Over 40% of Sun-like stars are bound in binary or multistar systems. Stellar remnants in edge-on binary systems can gravitationally magnify their companions, as predicted 40 years ago. By using data from the Kepler spacecraft, we report the detection of such a “self-lensing” system, in which a 5-hour pulse of 0.1% amplitude occurs every orbital period. The white dwarf stellar remnant and its Sun-like companion orbit one another every 88.18 days, a long period for a white dwarf-eclipsing binary. By modeling the pulse as gravitational magnification (microlensing) along with Kepler’s laws and stellar models, we constrain the mass of the white dwarf to be ~63% of the mass of our Sun. Further study of this system, and any others discovered like it, will help to constrain the physics of white dwarfs and binary star evolution.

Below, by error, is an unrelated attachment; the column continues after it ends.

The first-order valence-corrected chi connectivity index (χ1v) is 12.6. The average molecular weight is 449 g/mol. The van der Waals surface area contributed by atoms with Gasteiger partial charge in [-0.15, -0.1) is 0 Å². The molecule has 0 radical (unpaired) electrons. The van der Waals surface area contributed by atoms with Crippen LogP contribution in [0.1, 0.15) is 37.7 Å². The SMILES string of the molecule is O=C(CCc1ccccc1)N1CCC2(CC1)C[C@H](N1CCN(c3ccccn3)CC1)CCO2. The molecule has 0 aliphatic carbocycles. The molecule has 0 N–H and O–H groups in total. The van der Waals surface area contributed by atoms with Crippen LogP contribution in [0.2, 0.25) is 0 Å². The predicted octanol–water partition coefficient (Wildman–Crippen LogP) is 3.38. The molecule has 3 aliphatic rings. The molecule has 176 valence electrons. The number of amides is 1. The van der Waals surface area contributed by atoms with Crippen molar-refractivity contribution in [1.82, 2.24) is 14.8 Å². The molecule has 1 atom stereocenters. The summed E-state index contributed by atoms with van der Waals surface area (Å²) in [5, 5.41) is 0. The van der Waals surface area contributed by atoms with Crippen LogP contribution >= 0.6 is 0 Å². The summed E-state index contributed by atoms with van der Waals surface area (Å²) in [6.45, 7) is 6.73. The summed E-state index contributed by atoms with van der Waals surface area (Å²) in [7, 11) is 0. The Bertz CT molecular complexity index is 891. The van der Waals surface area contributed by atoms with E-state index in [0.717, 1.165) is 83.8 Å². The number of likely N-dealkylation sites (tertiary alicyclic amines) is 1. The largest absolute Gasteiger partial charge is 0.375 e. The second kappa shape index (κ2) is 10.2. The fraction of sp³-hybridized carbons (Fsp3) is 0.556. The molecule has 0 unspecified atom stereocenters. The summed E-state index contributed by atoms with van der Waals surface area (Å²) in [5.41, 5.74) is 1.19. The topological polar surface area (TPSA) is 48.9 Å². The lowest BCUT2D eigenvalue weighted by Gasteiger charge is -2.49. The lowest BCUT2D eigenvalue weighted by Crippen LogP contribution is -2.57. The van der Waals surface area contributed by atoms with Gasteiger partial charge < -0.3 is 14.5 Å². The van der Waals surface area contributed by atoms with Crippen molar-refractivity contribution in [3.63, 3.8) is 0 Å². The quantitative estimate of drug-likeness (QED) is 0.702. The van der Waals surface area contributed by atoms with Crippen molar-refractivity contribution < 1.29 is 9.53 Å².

- Pub Date:
- April 2014
- ASTRONOMY, Astronomy, Physics, Ecology;
- Astrophysics - Solar and Stellar Astrophysics
- Published in Science. Main text 6 pages, 3 figures. Supplement 16 pages, 7 figures. Code used for analysis is available at http://github.com/ethankruse/koi3278 . Animation showing ingress of the lensing event at https://www.dropbox.com/s/eb3pznxi990vn00/KOI3278_pulse_starspots2_1024.mp4 . Executive summary for non-astronomers available at http://www.astro.washington.edu/users/eakruse/papers.php